It has to be hard not to feel sorry for yourself when you are sick and in the hospital….especially when you are someone like Troy Price, who has spent nearly two weeks at Baystate Medical Center’s Oncology Unit. And who could blame him even if he did feel sorry for himself?
But, that’s not the case for Troy, who Maureen Nomakeo, RN, oncology nurse coordinator, referred to as their “chief greeter and PR person” who spends his time walking the hallways of the Oncology Unit talking with patients and their families, other visitors and the caregiving staff.
“It was the worst day of my life and my wife’s birthday,” said Troy about first being diagnosed with ALL (acute lymphoblastic leukemia) back in May 2014. “I received eight treatments of chemotherapy here and three months later in July was in remission until the cancer came back this year in May.”
So, why is Troy so “chipper” on his second visit to the hospital’s Oncology Unit?
A positive attitude
“I think it is very important to let people know that it isn’t all doom and gloom on cancer units….that many of us are strong and optimistic and there are some good times. I think my mood has rubbed off on a lot of people here, and if I can make someone smile, so much the better,” said Troy.
It all began for Troy three years ago while in the middle of coaching his daughter’s soccer team. Suddenly he was struck by what he called “a tremendous pain in my side.” After undergoing tests, the Holyoke man learned he had ALL and found himself on the doorsteps of Baystate Medical Center and its Baystate Regional Cancer Program to begin treatment under the care of Dr. Armen Asik.
“Dr. Asik, he’s an incredible guy, and amazing doctor. He was clear with me from day one, that for patients in my age group, I was 44 at the time, there was a 70 percent chance that the cancer could return. So, I knew going in that there was no guarantee that the cancer would be gone forever. We knew that there were great odds to beat, but with the support of my wife and kids and family it was a no brainer for me to beat,” said Troy.
After his cancer went into remission, Troy continued with a maintenance program at the D’Amour Center for Cancer Care and underwent a bone marrow biopsy every four months to check for any return of the disease.
Looking for a bone marrow match
“Thanks to the protocol that Dr. Asik had me on, my cancer’s return was caught early and we were able to be right on top of it. Once again, I had no reason to think that I would not be 100 percent cured this time around,” said Troy, who is in the process of looking for a match to undergo a bone marrow transplant.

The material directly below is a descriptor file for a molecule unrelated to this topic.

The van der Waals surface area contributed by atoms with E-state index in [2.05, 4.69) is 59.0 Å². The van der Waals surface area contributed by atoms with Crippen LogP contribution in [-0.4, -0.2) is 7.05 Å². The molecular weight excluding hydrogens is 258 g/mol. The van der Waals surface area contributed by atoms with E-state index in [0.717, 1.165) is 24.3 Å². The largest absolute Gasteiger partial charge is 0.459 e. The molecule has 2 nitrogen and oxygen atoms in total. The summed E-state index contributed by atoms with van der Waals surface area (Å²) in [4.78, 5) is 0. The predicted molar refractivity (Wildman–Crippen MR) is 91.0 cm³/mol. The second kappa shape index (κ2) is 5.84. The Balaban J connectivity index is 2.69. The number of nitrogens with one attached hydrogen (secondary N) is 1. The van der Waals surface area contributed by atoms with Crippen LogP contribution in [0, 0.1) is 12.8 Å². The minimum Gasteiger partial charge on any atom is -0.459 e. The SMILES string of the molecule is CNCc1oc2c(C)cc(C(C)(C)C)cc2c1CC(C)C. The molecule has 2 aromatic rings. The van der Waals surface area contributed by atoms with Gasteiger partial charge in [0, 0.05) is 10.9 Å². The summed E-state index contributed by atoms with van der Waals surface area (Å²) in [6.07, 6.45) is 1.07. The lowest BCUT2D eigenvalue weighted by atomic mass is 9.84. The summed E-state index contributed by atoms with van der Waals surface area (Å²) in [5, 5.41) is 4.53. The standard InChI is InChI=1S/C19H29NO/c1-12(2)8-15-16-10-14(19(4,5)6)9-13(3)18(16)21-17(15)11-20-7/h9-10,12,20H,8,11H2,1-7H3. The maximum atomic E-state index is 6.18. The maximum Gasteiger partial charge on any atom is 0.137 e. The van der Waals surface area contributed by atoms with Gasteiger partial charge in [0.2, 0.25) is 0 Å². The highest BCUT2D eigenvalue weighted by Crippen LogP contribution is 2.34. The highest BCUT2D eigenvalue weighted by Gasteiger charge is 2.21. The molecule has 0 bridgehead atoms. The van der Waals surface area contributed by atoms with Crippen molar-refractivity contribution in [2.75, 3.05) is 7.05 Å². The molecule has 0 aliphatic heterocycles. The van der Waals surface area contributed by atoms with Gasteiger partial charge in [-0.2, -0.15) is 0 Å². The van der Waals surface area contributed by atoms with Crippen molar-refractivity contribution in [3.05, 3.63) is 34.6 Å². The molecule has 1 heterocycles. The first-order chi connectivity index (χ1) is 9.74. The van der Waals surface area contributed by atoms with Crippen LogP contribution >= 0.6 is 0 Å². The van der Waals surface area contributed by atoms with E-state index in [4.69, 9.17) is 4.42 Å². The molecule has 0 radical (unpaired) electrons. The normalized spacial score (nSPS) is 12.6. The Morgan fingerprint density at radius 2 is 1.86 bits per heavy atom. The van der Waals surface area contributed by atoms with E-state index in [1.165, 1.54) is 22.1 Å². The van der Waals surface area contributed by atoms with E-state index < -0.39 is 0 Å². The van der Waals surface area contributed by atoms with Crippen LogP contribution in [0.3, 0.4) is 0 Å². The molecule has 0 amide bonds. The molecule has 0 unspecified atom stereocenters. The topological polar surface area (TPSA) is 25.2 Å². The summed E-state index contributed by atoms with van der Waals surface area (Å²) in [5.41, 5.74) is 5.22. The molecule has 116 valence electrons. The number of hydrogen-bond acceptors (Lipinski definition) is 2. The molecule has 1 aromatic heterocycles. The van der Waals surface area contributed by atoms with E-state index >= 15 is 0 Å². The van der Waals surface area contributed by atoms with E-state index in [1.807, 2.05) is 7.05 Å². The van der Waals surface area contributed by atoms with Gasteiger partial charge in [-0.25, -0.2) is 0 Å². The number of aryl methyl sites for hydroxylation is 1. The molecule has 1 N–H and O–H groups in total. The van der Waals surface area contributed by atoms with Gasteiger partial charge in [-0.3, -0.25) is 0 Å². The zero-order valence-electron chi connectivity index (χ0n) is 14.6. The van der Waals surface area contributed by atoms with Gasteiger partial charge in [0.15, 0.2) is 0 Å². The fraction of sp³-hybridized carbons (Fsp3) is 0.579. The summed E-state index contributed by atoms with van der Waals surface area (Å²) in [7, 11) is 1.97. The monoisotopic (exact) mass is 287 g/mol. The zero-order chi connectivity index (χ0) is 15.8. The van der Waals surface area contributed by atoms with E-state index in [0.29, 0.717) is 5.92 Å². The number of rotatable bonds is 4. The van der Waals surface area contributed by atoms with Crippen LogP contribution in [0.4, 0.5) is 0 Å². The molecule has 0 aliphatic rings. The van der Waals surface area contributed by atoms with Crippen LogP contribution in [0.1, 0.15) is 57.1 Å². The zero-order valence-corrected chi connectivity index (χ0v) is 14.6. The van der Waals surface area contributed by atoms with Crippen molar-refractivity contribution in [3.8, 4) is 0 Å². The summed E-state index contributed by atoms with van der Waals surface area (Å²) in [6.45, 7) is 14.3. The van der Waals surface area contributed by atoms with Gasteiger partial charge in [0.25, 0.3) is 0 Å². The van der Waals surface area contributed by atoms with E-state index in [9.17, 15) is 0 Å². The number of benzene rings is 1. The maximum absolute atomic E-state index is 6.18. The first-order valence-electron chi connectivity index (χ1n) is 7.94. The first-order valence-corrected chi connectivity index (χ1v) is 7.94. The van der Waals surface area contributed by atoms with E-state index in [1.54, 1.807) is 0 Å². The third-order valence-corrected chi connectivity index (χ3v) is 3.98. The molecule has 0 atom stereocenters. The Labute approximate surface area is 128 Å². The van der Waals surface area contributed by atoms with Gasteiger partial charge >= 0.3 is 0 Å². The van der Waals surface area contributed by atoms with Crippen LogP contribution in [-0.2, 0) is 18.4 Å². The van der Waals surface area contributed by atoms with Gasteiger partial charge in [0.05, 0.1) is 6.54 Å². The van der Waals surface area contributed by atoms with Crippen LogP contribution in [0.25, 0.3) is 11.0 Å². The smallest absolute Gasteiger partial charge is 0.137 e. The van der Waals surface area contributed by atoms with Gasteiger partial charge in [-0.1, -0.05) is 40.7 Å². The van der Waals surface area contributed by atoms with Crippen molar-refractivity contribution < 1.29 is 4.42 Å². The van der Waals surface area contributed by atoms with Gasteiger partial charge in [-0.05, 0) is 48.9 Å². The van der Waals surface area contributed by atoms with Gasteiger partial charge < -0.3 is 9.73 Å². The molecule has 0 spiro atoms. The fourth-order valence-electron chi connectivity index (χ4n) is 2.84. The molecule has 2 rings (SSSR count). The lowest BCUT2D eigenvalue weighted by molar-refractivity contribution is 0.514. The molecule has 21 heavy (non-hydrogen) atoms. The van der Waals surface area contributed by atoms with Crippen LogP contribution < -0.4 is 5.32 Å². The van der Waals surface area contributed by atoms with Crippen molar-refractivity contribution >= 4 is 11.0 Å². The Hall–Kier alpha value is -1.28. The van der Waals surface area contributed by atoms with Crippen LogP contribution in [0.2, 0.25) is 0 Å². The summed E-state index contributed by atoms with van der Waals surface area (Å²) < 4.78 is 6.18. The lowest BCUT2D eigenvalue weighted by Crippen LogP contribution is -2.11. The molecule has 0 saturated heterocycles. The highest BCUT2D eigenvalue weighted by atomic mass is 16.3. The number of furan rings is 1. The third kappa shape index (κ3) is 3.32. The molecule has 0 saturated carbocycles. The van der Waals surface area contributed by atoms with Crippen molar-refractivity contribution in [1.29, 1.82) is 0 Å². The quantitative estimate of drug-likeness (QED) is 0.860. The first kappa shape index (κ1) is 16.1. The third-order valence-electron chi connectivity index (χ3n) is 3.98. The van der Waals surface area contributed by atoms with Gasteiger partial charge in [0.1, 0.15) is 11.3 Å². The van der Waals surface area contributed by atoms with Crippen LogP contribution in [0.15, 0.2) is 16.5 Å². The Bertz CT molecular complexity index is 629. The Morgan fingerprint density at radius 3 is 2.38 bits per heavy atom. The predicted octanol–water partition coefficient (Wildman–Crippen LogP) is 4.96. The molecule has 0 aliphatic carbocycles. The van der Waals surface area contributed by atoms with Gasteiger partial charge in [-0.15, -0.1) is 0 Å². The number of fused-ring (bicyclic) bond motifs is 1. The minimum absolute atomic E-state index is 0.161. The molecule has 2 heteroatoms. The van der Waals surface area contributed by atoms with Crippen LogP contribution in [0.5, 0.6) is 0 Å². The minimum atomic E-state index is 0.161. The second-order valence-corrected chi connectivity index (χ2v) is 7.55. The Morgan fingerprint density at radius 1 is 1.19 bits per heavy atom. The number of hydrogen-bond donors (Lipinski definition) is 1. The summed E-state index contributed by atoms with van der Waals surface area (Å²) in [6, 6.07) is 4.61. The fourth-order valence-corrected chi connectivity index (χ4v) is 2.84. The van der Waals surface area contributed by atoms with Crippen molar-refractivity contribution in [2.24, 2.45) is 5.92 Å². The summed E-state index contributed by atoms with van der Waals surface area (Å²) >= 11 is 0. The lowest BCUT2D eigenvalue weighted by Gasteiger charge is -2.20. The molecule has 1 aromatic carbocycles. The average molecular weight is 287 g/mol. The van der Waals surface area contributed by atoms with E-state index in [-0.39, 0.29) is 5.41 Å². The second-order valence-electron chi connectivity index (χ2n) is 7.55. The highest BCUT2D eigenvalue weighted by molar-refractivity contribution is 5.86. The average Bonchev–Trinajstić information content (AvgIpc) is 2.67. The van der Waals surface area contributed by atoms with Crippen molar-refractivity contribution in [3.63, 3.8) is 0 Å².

Still, Troy said it was hard hearing that his leukemia had returned.
“It felt like I got kicked in the gut, punched in the teeth. I was shocked and heartbroken. My heart broke for my wife and kids. It is tough to have the people you love see you suffer and know that they can’t do anything about it,” said Troy, who credited his wife with keeping everything afloat at home while he was sick and watching over his health when he returned home from his first hospital stay three years ago.
Although it’s been three years since his stay in the Oncology Unit, Troy said nothing has changed and he still found the same “caring” family waiting for him this month.
You're like family
“From my very first day here three years ago, the nurse who met me made me feel amazingly comfortable. She took a 44-year-old guy, husband, father of two, a working man, who was terrified and calmed me down and made me feel like I was the most important patient on that unit – something I’ve seen the staff do time and time again with their other patients. Their level of commitment is incredible, from the doctors and nurses to the PCTs and housekeeping staff, they are just so devoted to the patients here. The attitude and smiles they bring to work every day is amazing to me,” said Troy.
“You really do feel like part of a family here. We called some of my nurse friends who cared for me at the D’Amour Center for Cancer Care to tell them my cancer had returned, and they came up to the unit to visit me. One of the patient care technicians who cared for me several years ago, Julia Almeida, who works both on the unit and at the cancer center, was away on vacation in Portugal. So, we faced timed her. It turned out that is was midnight there, but she told me it ‘meant the world to her’ that I called and that she would see me soon,” he added.
Troy received a new class of cancer-fighting drug called Blincyto while in the hospital. It’s for people who didn’t get better with treatment, or who got better, but then had a recurrence. Blincyto is a kind of immunotherapy, a drug that uses the body’s own immune system to fight cancer. It’s given as an infusion in the vein. Once inside the body, the drug acts as a link to bring the leukemia cells into contact with immune cells, which is thought to cause the immune system to attack the leukemia.
For an appointment
To request an appointment with an oncologist at the Baystate Regional Cancer Program, call 413-794-9338.